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A Well-Meant Complement: Timothy Liu on the Fine Art of Blurbing
Shall we talk about blurbs? Is it crass to critique a well-meant compliment? Perhaps. But a corrective may be in order. Many poets, poet-editors, and poet-critics gush to a disingenuous fault. Cocktail chatter can provide ample evidence. Such flattery (and flatulent excess) we have even come to expect. But when such utterances find their way to the back of book jackets, time to take stock, even risk a little rudeness. Here I feel emboldened by book reviewers like William Logan. Or Michael Robbins, another maverick poet-critic seemingly fearless about what his candor might cost him. I’d like to propose a new critical genre: blurb reviews. Anyone game?
Of course every writer must safeguard the writing life, but unlike our aforementioned rebels, what a vigilance some writers pay to safeguard their own reputations and careers, major trade publishers and the Ivy Leagues needing to be protected from infiltration and corruption at all costs. Guard those gates! But these are fungible variables. Six courses as an adjunct shuffling from one community college to the next or publication in an obscure venue that does not pay but is venerated and patronized by a coterie one devotedly courts can no less engender the dissembling I am speaking of.
If we depend on genuine critiques to atone for the disingenuous (a ritual cutting-to-the-bone that might expiate an entire tribe), who then is worthy to perform the rite? And where does kindness fit into this picture? What if I love your first book but hate everything you have published since? Do I gush over the former and keep my mouth shut on the rest (even when directly asked) especially if you are in a position to further my own career (publications, reviews, grants, prizes, reading or teaching gigs)? Scratch my back and I scratch yours, but not too harshly . . . or lavishly.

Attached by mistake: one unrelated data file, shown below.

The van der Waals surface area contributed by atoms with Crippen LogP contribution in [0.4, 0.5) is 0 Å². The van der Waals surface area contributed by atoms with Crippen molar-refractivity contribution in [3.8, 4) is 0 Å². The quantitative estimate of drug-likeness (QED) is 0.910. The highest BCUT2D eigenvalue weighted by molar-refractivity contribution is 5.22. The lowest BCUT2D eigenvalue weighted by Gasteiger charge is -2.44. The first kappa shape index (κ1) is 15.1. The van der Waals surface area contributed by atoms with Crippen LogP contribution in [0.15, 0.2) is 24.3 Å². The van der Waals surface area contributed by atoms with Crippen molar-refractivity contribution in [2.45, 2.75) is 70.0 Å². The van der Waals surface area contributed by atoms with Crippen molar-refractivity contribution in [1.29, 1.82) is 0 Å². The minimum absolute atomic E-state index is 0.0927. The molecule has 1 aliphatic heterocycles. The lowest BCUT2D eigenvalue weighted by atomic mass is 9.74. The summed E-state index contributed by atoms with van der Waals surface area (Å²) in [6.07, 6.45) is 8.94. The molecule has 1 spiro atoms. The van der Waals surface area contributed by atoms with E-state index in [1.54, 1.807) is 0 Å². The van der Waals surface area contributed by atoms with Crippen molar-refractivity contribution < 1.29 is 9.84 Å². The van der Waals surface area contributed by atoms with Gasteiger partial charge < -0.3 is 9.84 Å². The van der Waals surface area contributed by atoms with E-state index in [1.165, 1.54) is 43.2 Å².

You might ask: Don’t we all expect a little excess? No harm done! With blurbs often clocking in at under a hundred words, some may wonder if there’s much room for anything substantial, but what’s brevity if not the soul of wit? Even so, many poorly-written blurbs resort to a liberal sprinkling of quotations, often a sign that the blurb writer hasn’t much to really say. Regardless, since most blurbs are written by poets (who are more often more “established” than the poet being blurbed though many post-Boomers seem to eschew authoritarian proclamations in favor of peer shout outs), why not hold poets accountable for their (mis)use of language, however well-intentioned? Blurb inflation can get tiresome. Behind the overt message of “Buy this book!” is the more covert “Please buy into this disingenuous literary economy that I need for my very own survival.” Of course, poets who have arrived at a certain venerated station might have the luxury to dispense with blurbs altogether. […]